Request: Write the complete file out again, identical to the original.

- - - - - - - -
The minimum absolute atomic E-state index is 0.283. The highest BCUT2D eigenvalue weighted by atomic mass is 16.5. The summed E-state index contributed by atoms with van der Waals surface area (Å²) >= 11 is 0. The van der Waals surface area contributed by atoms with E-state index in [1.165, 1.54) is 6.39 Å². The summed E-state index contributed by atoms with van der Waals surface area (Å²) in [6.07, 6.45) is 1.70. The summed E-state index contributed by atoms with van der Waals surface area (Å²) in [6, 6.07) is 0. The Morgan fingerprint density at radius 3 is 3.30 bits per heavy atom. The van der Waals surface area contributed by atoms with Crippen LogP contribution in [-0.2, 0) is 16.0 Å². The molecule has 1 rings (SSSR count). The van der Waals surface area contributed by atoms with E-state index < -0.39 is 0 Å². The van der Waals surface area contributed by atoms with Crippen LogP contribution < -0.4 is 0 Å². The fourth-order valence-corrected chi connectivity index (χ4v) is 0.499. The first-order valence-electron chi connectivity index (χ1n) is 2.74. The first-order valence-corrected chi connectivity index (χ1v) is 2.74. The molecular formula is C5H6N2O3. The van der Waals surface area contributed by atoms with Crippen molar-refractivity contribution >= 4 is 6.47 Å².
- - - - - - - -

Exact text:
The minimum absolute atomic E-state index is 0.283. The highest BCUT2D eigenvalue weighted by atomic mass is 16.5. The summed E-state index contributed by atoms with van der Waals surface area (Å²) >= 11 is 0. The van der Waals surface area contributed by atoms with E-state index in [1.165, 1.54) is 6.39 Å². The summed E-state index contributed by atoms with van der Waals surface area (Å²) in [6.07, 6.45) is 1.70. The summed E-state index contributed by atoms with van der Waals surface area (Å²) in [6, 6.07) is 0. The Morgan fingerprint density at radius 3 is 3.30 bits per heavy atom. The van der Waals surface area contributed by atoms with Crippen LogP contribution in [-0.2, 0) is 16.0 Å². The molecule has 1 rings (SSSR count). The van der Waals surface area contributed by atoms with E-state index < -0.39 is 0 Å². The van der Waals surface area contributed by atoms with Crippen LogP contribution < -0.4 is 0 Å². The fourth-order valence-corrected chi connectivity index (χ4v) is 0.499. The first-order valence-electron chi connectivity index (χ1n) is 2.74. The first-order valence-corrected chi connectivity index (χ1v) is 2.74. The molecular formula is C5H6N2O3. The van der Waals surface area contributed by atoms with Crippen molar-refractivity contribution >= 4 is 6.47 Å².